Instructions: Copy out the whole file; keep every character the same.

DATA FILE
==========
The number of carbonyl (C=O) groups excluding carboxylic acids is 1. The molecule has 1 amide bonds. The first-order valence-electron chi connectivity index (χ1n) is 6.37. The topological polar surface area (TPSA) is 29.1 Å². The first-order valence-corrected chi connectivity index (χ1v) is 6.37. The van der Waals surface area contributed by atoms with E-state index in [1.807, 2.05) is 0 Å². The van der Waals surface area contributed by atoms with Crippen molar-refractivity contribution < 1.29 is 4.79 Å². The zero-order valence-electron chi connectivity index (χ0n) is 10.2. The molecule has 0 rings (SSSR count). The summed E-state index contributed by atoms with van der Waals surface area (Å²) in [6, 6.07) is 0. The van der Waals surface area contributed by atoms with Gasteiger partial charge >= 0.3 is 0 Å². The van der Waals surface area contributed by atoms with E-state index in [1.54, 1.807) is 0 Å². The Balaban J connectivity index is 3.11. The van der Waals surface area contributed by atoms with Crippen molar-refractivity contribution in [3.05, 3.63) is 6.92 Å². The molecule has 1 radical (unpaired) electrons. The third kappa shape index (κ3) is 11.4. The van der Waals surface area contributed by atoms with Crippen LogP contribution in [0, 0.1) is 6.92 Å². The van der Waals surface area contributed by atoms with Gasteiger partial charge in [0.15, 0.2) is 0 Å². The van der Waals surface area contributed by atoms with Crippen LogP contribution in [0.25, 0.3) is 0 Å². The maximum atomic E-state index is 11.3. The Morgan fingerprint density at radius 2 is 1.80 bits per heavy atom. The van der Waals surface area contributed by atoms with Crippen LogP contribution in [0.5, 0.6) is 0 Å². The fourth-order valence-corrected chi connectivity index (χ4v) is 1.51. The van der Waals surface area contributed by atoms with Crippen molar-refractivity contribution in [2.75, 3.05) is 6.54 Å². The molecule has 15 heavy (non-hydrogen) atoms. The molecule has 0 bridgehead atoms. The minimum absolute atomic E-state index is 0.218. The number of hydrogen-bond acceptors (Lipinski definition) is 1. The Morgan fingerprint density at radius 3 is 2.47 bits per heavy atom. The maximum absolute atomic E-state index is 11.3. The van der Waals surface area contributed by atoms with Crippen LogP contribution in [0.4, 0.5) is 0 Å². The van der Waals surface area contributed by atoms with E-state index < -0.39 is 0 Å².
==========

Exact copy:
The number of carbonyl (C=O) groups excluding carboxylic acids is 1. The molecule has 1 amide bonds. The first-order valence-electron chi connectivity index (χ1n) is 6.37. The topological polar surface area (TPSA) is 29.1 Å². The first-order valence-corrected chi connectivity index (χ1v) is 6.37. The van der Waals surface area contributed by atoms with E-state index in [1.807, 2.05) is 0 Å². The van der Waals surface area contributed by atoms with Crippen molar-refractivity contribution < 1.29 is 4.79 Å². The zero-order valence-electron chi connectivity index (χ0n) is 10.2. The molecule has 0 rings (SSSR count). The summed E-state index contributed by atoms with van der Waals surface area (Å²) in [6, 6.07) is 0. The van der Waals surface area contributed by atoms with Gasteiger partial charge >= 0.3 is 0 Å². The van der Waals surface area contributed by atoms with E-state index in [1.54, 1.807) is 0 Å². The Balaban J connectivity index is 3.11. The van der Waals surface area contributed by atoms with Crippen molar-refractivity contribution in [3.05, 3.63) is 6.92 Å². The molecule has 1 radical (unpaired) electrons. The third kappa shape index (κ3) is 11.4. The van der Waals surface area contributed by atoms with Crippen LogP contribution in [0, 0.1) is 6.92 Å². The van der Waals surface area contributed by atoms with Gasteiger partial charge in [0.15, 0.2) is 0 Å². The van der Waals surface area contributed by atoms with Crippen LogP contribution in [0.25, 0.3) is 0 Å². The maximum atomic E-state index is 11.3. The Morgan fingerprint density at radius 2 is 1.80 bits per heavy atom. The van der Waals surface area contributed by atoms with Crippen LogP contribution in [0.5, 0.6) is 0 Å². The fourth-order valence-corrected chi connectivity index (χ4v) is 1.51. The van der Waals surface area contributed by atoms with Crippen molar-refractivity contribution in [2.75, 3.05) is 6.54 Å². The molecule has 15 heavy (non-hydrogen) atoms. The molecule has 0 bridgehead atoms. The minimum absolute atomic E-state index is 0.218. The number of hydrogen-bond acceptors (Lipinski definition) is 1. The Morgan fingerprint density at radius 3 is 2.47 bits per heavy atom. The maximum absolute atomic E-state index is 11.3. The van der Waals surface area contributed by atoms with Crippen LogP contribution in [0.4, 0.5) is 0 Å². The van der Waals surface area contributed by atoms with E-state index < -0.39 is 0 Å².